Plants to Cover a Chain Link Fence

star jasmine (Trachelospermum jasminoides) hedge covers chain link fence

star jasmine (Trachelospermum jasminoides) hedge covers chain link fence

Anyone who has ever gardened will tell you that horticulture is therapeutic. Lately, though, the practice of horticultural therapy has become a serious vocation.
Teresia Hazen, who manages horitculture-therapy programs for a health-care system, says that “patients restricted by a disability find that even the simplest gardening experience, such as growing a potted plant from a cutting, gives them a feeling of control.” Equally important is gardening’s value as a distraction. In the words of one retiree, “I can and often do garden from sunup to sundown, to the exclusion of many other things in my life.”
Q: I have a deteriorating wooden fence in my back yard. My neighbor’s bamboo, which covers half of the 70-linear-foot area, is doing nothing to help the situation. She is a good neighbor and has the bamboo cut back every several years, when I ask her to do so, but I am still replacing the wooden fence with a chain link fence. I realize that although she has the bamboo and many other types of vegetation to provide her with privacy, I wish to maintain a good neighbor relationship.
Can you please provide me with some suggestions as to fast-growing low-maintenance plantings that I can plant, in order to quickly cover the chain link fence? By the way, I have a large dog that loves to dig.
– Lawrence Gilbert
Silver Lake
A: Star jasmine (Trachelospermum jasminoides) is a popular vine for covering chain link fences in partial sun or partial shade. For full sun, your best bet would be bougainvillea, especially since it does not need any water once it has established itself, which is usually about two years after planting. Ivy (Helixspecies) and creeping fig (Ficus repens) are climbers particularly suited to shady exposures.
There are many other choices to consider as long as you have several hours of sunlight along your fence line. Depending on your color preference, you should find one of these flowering vines to your liking: red-orange trumpet vine (Distictis buccinatoria), lavender trumpet vine (Clytostoma calistegioides), yellow Carolina jessamine (Gelsemium sempervirens), or pink bower vine (Pandorea jasminoides). Choose pink jasmine (Jasminum polyanthum) for a fragrant vine that blooms in late winter.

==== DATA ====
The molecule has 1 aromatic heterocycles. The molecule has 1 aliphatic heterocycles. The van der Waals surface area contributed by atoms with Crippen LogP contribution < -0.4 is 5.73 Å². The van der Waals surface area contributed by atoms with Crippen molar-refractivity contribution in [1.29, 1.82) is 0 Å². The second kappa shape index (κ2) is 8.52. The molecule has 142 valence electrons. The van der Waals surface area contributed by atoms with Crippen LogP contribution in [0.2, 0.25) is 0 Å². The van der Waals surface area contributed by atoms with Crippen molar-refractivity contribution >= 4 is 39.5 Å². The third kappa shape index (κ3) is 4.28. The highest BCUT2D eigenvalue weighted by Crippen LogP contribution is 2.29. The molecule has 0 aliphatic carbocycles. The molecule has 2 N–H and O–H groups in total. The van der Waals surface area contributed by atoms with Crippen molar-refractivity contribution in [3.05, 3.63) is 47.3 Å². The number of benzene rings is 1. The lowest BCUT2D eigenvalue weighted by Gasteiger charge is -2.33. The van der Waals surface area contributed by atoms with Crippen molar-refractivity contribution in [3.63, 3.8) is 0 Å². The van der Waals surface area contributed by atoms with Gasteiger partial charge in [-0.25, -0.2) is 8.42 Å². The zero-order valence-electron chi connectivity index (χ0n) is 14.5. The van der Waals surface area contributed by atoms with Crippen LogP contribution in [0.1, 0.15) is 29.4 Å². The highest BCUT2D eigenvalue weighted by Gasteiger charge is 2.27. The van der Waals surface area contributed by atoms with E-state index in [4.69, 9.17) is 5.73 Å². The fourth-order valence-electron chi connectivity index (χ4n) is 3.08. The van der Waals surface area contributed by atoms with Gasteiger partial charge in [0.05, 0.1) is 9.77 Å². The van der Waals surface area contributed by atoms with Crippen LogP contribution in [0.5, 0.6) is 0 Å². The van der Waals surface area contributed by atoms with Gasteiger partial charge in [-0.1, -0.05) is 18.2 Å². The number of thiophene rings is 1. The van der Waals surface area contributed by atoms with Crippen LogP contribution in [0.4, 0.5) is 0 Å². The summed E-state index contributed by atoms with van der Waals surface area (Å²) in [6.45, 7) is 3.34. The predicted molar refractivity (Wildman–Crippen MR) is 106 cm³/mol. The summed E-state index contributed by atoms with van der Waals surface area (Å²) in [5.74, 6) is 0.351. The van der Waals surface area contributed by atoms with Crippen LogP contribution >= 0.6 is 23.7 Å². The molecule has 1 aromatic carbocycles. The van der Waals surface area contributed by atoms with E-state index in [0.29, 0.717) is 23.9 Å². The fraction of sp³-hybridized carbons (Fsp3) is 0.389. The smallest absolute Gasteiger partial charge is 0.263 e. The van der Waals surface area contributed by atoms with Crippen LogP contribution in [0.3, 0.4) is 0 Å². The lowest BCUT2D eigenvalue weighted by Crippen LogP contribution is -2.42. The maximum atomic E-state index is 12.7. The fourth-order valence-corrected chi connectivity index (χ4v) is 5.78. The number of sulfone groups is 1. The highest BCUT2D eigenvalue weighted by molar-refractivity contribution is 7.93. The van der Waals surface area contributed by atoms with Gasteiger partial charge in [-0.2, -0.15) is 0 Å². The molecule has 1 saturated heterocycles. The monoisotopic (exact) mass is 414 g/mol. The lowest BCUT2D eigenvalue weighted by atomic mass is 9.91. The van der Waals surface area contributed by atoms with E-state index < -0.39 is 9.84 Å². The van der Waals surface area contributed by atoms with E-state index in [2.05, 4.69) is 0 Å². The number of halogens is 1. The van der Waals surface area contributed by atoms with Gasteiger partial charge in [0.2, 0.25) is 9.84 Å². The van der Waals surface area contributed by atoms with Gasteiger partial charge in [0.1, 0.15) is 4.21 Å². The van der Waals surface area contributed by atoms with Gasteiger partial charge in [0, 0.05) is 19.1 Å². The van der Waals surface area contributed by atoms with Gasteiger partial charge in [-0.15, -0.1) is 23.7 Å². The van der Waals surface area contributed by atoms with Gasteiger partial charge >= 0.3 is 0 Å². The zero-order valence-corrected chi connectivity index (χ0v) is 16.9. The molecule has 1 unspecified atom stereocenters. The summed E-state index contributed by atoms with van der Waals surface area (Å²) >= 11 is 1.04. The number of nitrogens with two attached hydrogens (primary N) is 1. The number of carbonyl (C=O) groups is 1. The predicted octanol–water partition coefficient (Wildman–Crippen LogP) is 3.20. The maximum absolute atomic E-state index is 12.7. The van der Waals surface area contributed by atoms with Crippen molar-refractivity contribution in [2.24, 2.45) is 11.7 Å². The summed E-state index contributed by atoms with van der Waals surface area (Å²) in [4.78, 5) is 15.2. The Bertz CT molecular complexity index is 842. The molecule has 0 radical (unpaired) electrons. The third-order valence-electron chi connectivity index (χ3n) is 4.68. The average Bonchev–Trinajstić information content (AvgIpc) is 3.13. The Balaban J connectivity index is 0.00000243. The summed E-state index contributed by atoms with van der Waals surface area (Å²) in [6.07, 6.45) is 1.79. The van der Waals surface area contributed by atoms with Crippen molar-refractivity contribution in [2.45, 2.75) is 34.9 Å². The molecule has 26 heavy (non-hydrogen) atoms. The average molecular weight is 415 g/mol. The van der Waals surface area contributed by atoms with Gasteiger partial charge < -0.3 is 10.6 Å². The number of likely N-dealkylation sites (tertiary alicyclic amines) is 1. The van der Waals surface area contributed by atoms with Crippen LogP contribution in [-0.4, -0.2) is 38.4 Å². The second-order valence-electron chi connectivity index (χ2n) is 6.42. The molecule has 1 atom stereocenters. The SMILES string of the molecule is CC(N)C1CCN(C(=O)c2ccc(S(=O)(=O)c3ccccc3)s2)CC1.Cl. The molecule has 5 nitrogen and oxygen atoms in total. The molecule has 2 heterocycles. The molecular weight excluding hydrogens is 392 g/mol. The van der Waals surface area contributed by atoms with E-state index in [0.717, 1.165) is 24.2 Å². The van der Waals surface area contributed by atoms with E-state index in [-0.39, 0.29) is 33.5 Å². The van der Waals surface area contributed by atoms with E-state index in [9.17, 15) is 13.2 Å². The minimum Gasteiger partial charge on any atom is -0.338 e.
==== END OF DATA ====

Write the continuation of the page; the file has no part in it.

As for your dog, avoid using bone meal as a fertilizer. If you do, your canine friend will gleefully dig up your vines.
Q: My oleander shrubs seem to be sick. The leaves and stems are turning dry and brown. No amount of water seems to help. I have been told there is an oleander disease going around. There must be millions of oleander bushes in Southern California. Are they all at risk? Is there any way to save them, or should they be replaced?
– Richard A. Warren
A: Oleanders are under attack by a bacteria that is vectored (carried) by the glassy-winged sharpshooter, an insect with gabled and red-veined wings. The disease is known as oleander leaf scorch because of the symptoms you describe. All oleanders in our area are at risk and your best line of defense is to cut out all scorched parts of your plants to prevent spread of the disease, which has no cure.
TIP OF THE WEEK: You can keep your Peruvian lilies (Alstroemeria) blooming throughout the year as long as you pull out spent flower stems in their entirety. Stems should be held near the base and snapped out. If you cut faded flowers with a pruning shears or a scissors, your Peruvian lilies will cease blooming for months at a time.

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